“It’s incredibly common in today’s workforce that employees have to take time to care for their relatives and/or parents — even elderly friends. And those employees’ careers have been impacted negatively,” says Rob Deubell, vice president of TruSense. “Women have historically done the bulk of this type of caretaking and have been more negatively impacted, but we see the gender roles start to change and shift as we look at the generations. What we also have to consider, and why this type of leave is so important, is that the average amount of time spent doing this kind of caretaking is 20 hours a week. And that’s not counting time spent caring for children, which doubles the demands,” he says.
Offering time specifically to meet caregiving demands other than for children is going to become an imperative, Deubell says, as the number of people over 55 grows.
Companies offering this type of leave benefit can expect to fill available roles 23.5 days faster than those that don’t, according to Textio’s analysis.
Family leave and adoption leave made the list, too, along with performance-based incentives and an on-site gym (perhaps the one wellness perk with a clear material draw).
A 2017 Harvard Business Review article had similar findings — after better health insurance, what most job candidates and employees wanted were perks that gave them greater flexibility and better work-life balance. Again, this seems to come down to wanting more time for the things that matter outside of work:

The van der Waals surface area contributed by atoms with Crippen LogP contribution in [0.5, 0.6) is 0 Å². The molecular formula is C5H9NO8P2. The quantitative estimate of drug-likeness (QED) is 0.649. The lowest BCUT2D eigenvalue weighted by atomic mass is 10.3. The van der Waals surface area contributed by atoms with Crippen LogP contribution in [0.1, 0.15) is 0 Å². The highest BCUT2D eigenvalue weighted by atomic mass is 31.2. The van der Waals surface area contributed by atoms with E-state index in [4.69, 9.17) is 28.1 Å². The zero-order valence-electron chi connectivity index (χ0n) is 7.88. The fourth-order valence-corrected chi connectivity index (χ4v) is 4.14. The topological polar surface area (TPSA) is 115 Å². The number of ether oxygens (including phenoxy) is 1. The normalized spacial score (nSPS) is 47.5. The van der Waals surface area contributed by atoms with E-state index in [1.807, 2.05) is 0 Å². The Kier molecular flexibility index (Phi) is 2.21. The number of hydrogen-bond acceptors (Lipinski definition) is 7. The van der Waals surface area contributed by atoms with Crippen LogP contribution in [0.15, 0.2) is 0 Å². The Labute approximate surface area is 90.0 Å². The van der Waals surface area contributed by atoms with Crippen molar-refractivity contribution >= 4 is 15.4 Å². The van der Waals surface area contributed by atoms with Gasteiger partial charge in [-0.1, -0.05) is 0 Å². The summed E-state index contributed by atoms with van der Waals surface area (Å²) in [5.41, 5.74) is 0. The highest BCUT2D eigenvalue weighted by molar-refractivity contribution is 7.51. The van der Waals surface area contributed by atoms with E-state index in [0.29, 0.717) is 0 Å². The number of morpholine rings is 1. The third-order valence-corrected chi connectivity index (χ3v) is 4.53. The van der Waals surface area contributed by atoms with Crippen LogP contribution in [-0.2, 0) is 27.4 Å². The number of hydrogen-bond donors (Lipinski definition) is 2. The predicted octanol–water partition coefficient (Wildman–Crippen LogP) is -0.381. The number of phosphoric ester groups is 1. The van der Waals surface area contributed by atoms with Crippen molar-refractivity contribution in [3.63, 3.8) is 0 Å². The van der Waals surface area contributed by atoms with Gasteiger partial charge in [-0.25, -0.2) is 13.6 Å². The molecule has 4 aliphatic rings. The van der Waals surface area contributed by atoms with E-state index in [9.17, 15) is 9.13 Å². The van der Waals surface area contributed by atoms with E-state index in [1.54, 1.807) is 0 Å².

A majority of respondents reported that flexible hours, more vacation time, more work-from-home options, and unlimited vacation time could help give a lower-paying job an edge over a high-paying job with fewer benefits. Furthermore, flexibility and work-life balance are of utmost importance to a large segment of the workforce: parents. They value flexible hours and work-life balance above salary and health insurance in a potential job, according to a recent survey by FlexJobs.
A Forbes post by job coach Ashley Stahl from 2016 makes the same case, and notes that employers have good reason to offer the kind of employee perks that will keep their workforces recharged and ready to serve:
There are only so many hours in the day, and the more time that an employer demands of its employees, the less time the employee has available to spend pursuing their own interests and hobbies or with family and friends. And those extra hours aren’t necessarily worth all that much to the employer anyway, yet it causes the employee to build resentment and risks burning them out. Employers should ensure they are enabling—or at the very least, not preventing— employers from having rewarding and fulfilling lives outside of the workplace.
In short, it’s not complicated: Job candidates aren’t looking for something exciting or fancy from you. What they really want to know is that you see them as full, dynamic people who have cares and hopes and dreams outside of work — and if they work hard for you, that your employee perks will reflect their needs.
And of course, if you’re looking for other ways to show your appreciation for employees, checkout our free resource, “The Ultimate Guide to Employee Gift-Giving,” today!